Another possible answer is that the novel deals with being the same vs. being different. There's no doubt that Jonas is different from everyone else, and he is treated special, and different, and he's uncomfortable with that; lying is the thing he has the most problem with, but when he finds out that everyone lies, it devastates him. The fact that Jonas, or anyone, is different, causes problems with the society; Gabriel is nearly killed as a result of not fitting into the sameness.
It's important to consider, though, some of the things that this society is no doubt attempting to do by making everyone the same. People are to be healthy, intelligent, and everyone has a role in this society. The biggest problem with the society in The Giver, of course, is what happens to you if you're different, and most people would agree that it's not OK what this society does.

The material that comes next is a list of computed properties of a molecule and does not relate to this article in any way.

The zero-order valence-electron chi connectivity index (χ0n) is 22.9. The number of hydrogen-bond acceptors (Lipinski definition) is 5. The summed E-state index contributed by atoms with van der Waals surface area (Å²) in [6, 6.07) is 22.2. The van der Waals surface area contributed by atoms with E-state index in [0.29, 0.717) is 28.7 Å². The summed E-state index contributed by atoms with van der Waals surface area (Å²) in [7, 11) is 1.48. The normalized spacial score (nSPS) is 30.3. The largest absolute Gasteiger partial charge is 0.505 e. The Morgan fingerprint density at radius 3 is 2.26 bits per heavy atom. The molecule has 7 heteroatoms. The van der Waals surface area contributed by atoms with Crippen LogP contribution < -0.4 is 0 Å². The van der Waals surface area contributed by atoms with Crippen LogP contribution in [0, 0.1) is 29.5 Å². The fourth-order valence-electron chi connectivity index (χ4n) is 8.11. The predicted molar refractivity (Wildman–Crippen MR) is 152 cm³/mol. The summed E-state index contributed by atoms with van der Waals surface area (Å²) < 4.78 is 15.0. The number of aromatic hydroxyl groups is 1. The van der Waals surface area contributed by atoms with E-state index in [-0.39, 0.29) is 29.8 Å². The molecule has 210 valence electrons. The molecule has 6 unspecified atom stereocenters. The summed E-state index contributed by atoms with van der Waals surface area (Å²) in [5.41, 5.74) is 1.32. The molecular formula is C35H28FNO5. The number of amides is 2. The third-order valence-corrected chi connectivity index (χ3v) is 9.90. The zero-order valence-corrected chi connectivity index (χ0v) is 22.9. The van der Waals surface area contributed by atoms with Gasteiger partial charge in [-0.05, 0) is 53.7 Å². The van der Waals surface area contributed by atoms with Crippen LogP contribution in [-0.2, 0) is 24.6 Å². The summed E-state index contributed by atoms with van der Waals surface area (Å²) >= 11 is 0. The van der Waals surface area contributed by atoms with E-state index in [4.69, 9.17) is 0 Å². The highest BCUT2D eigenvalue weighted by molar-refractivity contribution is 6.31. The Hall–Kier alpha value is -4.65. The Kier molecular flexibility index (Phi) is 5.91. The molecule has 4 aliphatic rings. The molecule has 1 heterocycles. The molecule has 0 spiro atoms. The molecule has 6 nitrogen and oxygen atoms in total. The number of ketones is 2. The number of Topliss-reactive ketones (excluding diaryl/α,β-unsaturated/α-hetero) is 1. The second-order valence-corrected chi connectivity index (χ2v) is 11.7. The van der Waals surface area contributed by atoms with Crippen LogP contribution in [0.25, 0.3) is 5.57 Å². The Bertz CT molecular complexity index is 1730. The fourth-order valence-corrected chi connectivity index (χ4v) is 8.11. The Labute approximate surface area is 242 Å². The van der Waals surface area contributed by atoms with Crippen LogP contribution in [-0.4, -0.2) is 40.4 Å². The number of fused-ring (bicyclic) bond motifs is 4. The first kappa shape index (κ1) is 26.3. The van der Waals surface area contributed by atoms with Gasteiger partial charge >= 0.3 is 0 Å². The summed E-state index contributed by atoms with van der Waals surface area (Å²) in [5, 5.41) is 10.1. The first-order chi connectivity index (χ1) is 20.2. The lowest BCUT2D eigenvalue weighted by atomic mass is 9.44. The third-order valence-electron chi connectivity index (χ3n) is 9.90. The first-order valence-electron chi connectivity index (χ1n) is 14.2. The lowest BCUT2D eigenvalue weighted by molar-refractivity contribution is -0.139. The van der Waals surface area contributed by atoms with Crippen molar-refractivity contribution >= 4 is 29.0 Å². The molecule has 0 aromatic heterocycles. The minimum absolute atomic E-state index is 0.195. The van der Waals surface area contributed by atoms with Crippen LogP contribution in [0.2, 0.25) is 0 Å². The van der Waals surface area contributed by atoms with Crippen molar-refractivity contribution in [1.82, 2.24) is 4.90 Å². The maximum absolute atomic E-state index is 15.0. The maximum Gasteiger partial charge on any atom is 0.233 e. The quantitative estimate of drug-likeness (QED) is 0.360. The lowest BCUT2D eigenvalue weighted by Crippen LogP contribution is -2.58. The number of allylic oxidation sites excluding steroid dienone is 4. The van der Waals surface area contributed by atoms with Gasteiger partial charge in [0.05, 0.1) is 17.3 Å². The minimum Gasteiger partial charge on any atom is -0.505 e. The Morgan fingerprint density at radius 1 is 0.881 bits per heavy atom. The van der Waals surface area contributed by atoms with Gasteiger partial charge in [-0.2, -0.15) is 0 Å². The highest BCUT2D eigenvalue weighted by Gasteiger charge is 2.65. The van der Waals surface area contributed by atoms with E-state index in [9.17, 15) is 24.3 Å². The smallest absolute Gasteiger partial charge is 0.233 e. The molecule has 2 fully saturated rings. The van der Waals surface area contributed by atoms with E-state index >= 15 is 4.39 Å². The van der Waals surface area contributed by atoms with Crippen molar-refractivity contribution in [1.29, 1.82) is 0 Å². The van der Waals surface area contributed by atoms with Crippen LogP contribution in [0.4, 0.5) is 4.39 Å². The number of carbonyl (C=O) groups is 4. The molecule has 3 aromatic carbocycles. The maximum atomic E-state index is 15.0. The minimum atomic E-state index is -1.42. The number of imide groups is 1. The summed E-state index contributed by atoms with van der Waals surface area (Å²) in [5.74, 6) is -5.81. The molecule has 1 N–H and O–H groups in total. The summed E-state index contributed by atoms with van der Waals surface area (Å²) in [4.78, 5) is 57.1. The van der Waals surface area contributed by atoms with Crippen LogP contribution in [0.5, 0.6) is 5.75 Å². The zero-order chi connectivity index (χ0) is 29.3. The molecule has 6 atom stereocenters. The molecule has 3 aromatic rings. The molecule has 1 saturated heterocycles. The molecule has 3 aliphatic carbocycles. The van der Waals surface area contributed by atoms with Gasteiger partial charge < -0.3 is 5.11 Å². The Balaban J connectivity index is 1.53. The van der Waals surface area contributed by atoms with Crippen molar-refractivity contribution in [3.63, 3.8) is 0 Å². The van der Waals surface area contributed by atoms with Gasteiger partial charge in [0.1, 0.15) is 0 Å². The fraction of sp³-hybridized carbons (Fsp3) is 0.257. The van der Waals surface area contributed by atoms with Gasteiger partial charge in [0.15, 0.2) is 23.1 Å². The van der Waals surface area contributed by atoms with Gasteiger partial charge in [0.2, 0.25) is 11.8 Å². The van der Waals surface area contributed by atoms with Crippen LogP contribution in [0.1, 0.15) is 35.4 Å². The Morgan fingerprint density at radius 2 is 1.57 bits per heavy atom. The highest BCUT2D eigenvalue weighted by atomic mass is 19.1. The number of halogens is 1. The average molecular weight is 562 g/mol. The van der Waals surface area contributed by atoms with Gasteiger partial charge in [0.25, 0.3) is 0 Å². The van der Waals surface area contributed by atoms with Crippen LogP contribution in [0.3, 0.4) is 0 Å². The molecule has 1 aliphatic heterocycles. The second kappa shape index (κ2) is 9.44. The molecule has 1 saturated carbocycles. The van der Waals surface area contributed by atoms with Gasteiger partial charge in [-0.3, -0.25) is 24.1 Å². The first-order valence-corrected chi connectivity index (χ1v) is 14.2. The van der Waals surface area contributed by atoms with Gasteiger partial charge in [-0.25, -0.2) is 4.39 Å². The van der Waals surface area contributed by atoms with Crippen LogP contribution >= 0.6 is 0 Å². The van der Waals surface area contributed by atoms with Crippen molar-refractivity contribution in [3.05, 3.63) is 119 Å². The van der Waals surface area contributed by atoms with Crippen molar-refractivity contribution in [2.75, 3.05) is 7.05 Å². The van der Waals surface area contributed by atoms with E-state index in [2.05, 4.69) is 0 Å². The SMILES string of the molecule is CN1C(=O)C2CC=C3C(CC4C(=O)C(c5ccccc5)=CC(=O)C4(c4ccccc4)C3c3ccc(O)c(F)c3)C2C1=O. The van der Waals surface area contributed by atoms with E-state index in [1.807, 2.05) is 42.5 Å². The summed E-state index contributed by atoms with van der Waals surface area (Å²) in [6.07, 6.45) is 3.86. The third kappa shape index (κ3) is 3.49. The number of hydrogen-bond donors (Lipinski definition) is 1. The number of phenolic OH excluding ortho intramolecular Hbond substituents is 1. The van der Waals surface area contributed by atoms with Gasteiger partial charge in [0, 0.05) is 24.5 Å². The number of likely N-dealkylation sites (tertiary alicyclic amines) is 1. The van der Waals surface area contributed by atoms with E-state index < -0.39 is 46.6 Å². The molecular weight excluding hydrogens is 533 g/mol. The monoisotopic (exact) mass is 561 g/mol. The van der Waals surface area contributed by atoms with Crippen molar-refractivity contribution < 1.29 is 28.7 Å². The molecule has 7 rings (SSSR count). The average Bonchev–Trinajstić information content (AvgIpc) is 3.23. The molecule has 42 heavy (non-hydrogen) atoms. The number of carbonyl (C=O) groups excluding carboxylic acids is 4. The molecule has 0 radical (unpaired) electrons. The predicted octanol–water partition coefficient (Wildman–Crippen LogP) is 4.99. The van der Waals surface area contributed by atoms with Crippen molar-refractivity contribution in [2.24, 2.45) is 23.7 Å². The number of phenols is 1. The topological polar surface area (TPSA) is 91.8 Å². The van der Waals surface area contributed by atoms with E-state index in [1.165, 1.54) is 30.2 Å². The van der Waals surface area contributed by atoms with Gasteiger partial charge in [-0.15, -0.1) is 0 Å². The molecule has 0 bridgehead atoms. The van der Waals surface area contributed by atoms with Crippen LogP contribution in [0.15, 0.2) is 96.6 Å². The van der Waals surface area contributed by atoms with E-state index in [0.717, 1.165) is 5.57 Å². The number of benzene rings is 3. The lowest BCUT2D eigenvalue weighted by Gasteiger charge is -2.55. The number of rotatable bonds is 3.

Generally, the conflict is the individual vs. society. Specifically, Jonas is struggling against his community that has made everyone the same, taking away individuality. The communitiy has also taken away choice, emotions, and emotional relationships. Gabriel is scheduled to be "Released" because he isn't progressing as he should for his age. This is the event that causes Jonas to take Gabriel and leave the community.
On the other side of the conflict, the people have a community where there's no war, no conflict, and no problems. Everyone is given a role at the age of twelve to become a productive member of the community. The community runs smoothly as long as there is no outside interference, such as the plane that flies overhead.